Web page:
Kiev's public relations war with Moscow scaled new heights on Wednesday as Ukraine released a list of high-profile Russian reporters and authors whose books will be banned from sale.
Ukraine's tax and customs service said 38 works by such Russian media celebrities as Sergei Dorenko and critically acclaimed author Eduard Limonov were targeted under the ban.
The original request to seize the works was made in July by the state media committee -- a controversial organisation that had earlier forbidden the broadcast of Russian movies and TV series that allegedly disparaged Ukrainian history.
The television and radio watchdog accused the listed Russian authors of "promoting fascism" and "humiliating and insulating a nation and its people".
They were also accused of "promoting war, racial and religious strife... and threatening the territorial integrity of Ukraine".
Most of the people listed have appeared on Russian television throughout the course of Ukraine's separatist conflict to defend Moscow's annexation of Crimea in March 2014.
Some of them have also branded as "neo-Nazis" the pro-Western leaders who emerged in the wake of the February 2014 ouster in Kiev of a Moscow-backed president.
The subsequent pro-Kremlin uprising that broke out in Ukraine's Russian-speaking east has claimed the lives of more than 6,800 people and sunk Moscow's relations with the West to a post-Cold War low.
But it has also created furious battles in Ukraine and Russia for the hearts and minds of both local and global audiences.
The propaganda campaigns have been accompanied by state-sponsored censorship and crackdowns on independent artists in both countries.
Ukraine has forbidden several Russian singers from performing in Kiev-controlled towns and cities.
Performances by popular Ukrainian rock groups have also been cancelled in some Russian venues without a formal explanation.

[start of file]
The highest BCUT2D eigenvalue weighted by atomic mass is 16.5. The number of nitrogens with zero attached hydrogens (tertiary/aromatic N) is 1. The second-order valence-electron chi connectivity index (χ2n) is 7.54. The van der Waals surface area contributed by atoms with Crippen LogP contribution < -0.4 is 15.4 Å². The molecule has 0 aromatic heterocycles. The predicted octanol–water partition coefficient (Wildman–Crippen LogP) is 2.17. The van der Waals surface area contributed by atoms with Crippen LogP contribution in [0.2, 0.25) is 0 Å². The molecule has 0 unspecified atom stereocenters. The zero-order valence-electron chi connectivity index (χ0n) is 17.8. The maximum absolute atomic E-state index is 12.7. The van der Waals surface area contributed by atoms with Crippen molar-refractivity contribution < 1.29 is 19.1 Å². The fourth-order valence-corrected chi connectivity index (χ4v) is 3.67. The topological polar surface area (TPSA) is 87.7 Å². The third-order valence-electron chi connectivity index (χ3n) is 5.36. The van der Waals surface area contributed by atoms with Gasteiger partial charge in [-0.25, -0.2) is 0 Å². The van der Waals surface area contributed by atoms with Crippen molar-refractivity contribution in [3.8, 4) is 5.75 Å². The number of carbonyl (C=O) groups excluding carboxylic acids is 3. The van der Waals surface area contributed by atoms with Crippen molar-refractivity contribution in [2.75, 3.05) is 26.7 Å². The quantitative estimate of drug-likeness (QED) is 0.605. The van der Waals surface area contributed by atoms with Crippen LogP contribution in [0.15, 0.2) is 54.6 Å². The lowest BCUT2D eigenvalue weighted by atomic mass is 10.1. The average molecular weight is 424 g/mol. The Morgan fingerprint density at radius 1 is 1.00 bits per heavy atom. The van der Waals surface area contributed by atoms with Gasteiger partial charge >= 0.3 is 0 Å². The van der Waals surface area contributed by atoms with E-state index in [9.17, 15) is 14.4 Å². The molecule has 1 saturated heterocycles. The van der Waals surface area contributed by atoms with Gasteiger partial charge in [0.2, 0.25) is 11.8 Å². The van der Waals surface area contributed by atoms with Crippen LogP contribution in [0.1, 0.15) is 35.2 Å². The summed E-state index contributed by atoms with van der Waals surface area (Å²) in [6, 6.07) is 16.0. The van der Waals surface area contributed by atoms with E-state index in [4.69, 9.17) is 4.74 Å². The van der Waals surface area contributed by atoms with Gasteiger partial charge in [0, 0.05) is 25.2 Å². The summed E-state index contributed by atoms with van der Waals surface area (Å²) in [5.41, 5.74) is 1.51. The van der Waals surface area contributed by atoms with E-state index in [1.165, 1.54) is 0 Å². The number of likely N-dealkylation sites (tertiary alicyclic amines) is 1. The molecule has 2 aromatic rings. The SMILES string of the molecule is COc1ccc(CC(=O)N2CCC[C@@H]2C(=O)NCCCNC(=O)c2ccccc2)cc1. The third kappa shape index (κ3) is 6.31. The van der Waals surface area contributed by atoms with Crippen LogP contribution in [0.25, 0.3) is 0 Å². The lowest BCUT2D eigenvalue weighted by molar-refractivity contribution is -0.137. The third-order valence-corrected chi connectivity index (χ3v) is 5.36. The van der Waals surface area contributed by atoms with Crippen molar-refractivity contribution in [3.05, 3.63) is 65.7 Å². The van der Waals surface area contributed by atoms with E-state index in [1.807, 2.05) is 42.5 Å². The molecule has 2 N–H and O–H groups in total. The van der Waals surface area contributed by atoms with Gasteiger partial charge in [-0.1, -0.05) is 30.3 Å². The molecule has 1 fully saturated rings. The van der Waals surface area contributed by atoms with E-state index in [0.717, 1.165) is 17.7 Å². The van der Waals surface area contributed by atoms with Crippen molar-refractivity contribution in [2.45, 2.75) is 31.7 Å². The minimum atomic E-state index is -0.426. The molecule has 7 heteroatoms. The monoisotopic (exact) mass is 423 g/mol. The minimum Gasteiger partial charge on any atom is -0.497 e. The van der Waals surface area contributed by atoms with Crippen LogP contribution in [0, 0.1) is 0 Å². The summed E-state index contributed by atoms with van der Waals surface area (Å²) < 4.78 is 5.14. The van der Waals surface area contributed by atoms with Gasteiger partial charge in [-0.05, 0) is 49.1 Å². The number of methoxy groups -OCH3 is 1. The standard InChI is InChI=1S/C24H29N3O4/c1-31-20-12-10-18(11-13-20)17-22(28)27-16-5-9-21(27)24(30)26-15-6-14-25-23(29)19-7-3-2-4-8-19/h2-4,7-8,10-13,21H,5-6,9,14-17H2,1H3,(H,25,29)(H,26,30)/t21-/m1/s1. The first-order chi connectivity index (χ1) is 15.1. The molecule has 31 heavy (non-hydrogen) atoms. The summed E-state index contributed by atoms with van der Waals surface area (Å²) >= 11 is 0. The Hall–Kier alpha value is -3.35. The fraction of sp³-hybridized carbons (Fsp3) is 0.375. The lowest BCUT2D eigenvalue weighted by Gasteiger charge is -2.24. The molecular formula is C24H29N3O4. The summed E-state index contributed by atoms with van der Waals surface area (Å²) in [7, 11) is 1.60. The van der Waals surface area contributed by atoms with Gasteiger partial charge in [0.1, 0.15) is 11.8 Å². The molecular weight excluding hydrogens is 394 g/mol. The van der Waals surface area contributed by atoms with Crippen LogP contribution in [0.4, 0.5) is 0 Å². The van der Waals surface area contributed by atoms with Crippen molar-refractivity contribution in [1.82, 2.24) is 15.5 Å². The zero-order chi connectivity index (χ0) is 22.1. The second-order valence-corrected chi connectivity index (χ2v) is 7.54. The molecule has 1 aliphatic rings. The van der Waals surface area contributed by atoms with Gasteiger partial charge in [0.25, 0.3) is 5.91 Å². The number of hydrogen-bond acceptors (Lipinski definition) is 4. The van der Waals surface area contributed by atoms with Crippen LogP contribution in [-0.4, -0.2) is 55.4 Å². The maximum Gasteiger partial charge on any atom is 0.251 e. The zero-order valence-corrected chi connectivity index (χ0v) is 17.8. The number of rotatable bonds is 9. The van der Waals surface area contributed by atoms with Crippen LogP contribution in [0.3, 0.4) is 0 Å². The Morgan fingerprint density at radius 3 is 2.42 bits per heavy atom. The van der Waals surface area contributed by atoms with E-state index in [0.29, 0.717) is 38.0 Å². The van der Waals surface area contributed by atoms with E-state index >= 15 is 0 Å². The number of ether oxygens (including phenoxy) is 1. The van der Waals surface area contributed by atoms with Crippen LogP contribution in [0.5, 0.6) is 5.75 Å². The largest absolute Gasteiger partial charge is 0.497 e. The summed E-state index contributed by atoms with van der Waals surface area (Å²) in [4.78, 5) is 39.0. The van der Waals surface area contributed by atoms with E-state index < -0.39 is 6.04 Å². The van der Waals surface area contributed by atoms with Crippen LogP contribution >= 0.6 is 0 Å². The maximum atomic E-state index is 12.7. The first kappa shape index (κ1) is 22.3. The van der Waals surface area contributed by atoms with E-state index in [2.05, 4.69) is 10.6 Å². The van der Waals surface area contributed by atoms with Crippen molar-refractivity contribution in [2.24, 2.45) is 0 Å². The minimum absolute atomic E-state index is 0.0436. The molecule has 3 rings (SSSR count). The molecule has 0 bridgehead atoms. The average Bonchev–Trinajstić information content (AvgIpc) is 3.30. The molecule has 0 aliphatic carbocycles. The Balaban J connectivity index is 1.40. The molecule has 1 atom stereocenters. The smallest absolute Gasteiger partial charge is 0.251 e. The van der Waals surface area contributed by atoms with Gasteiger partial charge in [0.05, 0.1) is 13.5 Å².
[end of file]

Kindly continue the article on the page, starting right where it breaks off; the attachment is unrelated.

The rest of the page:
- 'Demonstrative step' -
The propaganda campaigns have taken some bizarre turns.
The Moscow Times reported on Sunday that several prominent Western experts and journalists had accused a Russian publishing house of printing books under their names that they had never written.
The English-language paper said all the works in question put positive spins on the hardline rule of Russian President Vladimir Putin.
They were published under the names of such prominent Kremlin critics as Edward Lucas -- a former Moscow correspondent and editor with The Economist magazine.
Some Ukrainian officials admitted that the Russian book blacklist was a token gesture that would probably have little to no real affect.
"It is hard to say how enforceable these measures can be in the Internet age," Deputy Information Policy Minister Tetyana Popova told AFP.
"This is more of a demonstrative step," she said.
"We should really start producing our own works that can squeeze out the unfriendly Russian ones."
The Russian author Limonov -- famous in Europe for both his graphic semi-autobiographical account of New York's underworld as well as his Stalinist views -- took a contemptuous approach to Ukraine's book ban.
"What else can you expect from a collapsing state," he asked in a blog post.